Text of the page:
Linguistic Revolution?

At this point it should be abundantly clear that literacy in netspeak is, and will continue to be, a vital skill to possess in modern society. The internet is an incredibly vast repository of knowledge and resources, and as digital technologies provide increasingly greater access to this informational network, the ability to efficiently navigate it becomes more important (Leu et. al. 2004). Societal expectations for literacy and language are constantly molded by a plethora of influences, and in this digital age, the most powerful influence is that of global economics. Being able to quickly identify important problems and questions, synthesize and evaluate information, and locate answers through use of the internet and forms of CMC will likely become a mandatory skill for future employees in many fields to have.

Back in 2001, Literacy in Education Professor Guy Merchant of Sheffield Hallam University wrote a particularly insightful article titled “Teenagers in Cyberspace: An Investigation of Language Use and Language Change in Internet Chatroom”, in which he discusses how Plato’s Phaedrus and French sociologist Pierre Bourdieu’s concept of linguistic capital are very relevant to today’s debate over the effects of netspeak and the internet on standard language. Within Phaedrus, he says, the myth of Thamus (an Egyptian king) and Theuth (the inventor of the written word) is used to weigh the merits and impact of communicative media on young people. Thamus is concerned about how writing will affect young people, fearing that they “will receive a quantity of information without instruction”; the king sees new communication technologies as a threat to the traditional acquisition of knowledge through spoken discourse (Merchant 2001).

As for Bourdieu, he argues that language and power are an intimately intertwined force which he calls linguistic capital, and when language changes it leads to shifts in power and moral panic. He goes on to say that each person has their own habitus, a complex set of social values and behaviors, which is often learned or inculcated on “a pre-conscious level” through every day action. This acquisition of a sort of mental schema for perception and attitudes is done within fields, “aspects of everyday life such as family life, education or everyday communicative practices”. In the case of new communicative technologies, the young people who regularly access them are “active agents in developing a linguistic market but their exchanges are delimited by its relationship to the wider social habitus”. Those who have control over these fields can influence what sorts of perceptions and attitudes are acquired within them, and that power is being challenged by young people, the primary user base of these communicative technologies who are re-writing the rules within the field of internet communication and creating a new style of language. This ties back into Thamus’ viewing of new communicative technologies as a threat to traditional knowledge acquisition methods; he represents one of the traditionally dominant groups or institutions (albeit a now very dated one) that seek to reinforce the norms of legitimate language, as whoever controls the dominant language controls what is said and how it is said.  These norms are protected by “two principal factors…the family and the educational system” (Merchant 2001).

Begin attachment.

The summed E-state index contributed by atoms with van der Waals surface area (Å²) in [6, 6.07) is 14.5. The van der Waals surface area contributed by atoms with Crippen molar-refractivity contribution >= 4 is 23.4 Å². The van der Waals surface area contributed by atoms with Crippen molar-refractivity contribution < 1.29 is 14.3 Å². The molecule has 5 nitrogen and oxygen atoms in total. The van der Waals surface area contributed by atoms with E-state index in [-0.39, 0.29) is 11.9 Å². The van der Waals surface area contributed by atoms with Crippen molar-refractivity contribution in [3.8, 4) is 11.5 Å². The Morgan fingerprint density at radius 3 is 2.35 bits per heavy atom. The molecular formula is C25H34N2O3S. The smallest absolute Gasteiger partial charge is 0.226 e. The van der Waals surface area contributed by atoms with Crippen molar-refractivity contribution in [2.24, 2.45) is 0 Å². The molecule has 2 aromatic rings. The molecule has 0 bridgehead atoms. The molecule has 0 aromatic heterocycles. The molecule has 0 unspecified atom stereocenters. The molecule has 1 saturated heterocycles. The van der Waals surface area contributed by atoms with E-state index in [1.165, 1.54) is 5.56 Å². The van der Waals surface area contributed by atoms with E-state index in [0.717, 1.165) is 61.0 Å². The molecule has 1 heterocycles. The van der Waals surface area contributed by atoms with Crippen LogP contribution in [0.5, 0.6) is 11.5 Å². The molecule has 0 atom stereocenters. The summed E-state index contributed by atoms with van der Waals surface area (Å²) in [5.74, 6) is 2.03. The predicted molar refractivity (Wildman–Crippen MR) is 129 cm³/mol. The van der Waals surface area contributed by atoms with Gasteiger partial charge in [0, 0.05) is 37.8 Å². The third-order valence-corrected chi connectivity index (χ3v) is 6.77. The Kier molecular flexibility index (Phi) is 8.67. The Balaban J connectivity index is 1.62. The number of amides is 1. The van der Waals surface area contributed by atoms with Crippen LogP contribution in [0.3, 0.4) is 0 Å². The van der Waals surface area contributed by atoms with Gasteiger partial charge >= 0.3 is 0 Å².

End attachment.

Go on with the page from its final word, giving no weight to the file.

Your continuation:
To make things even more complicated, the young, emergent global culture is supported by commercial interests that seek to capitalize on young people’s linguistic power, catering to current trends in order to sell them new technologies or groom them to use as a future workforce. In summation, young people’s linguistic capital is currently at the center of a global battle between dominant institutions that wish to convert young people to the norms of legitimate language and economic forces that wish to cater to young people’s needs in the short term but exploit them for capital in the long term. As Merchant states, “young people are the vanguards of this emerging digital landscape,” exploiting the possibilities of digital communicative technologies to create an identity for themselves while also satisfying their most urgent personal, social and educational needs (Merchant 2001). They are the ones with the most untapped power, re-writing the rules of the game while the less technology-savvy adults and news media struggle to catch up and take back linguistic control.

Head on to the next page where I highlight how the media’s misrepresentation of netspeak’s influence on standard language is rooted in Bourdieu’s concept of linguistic capital and the age gap between young CMC users and adults in media.

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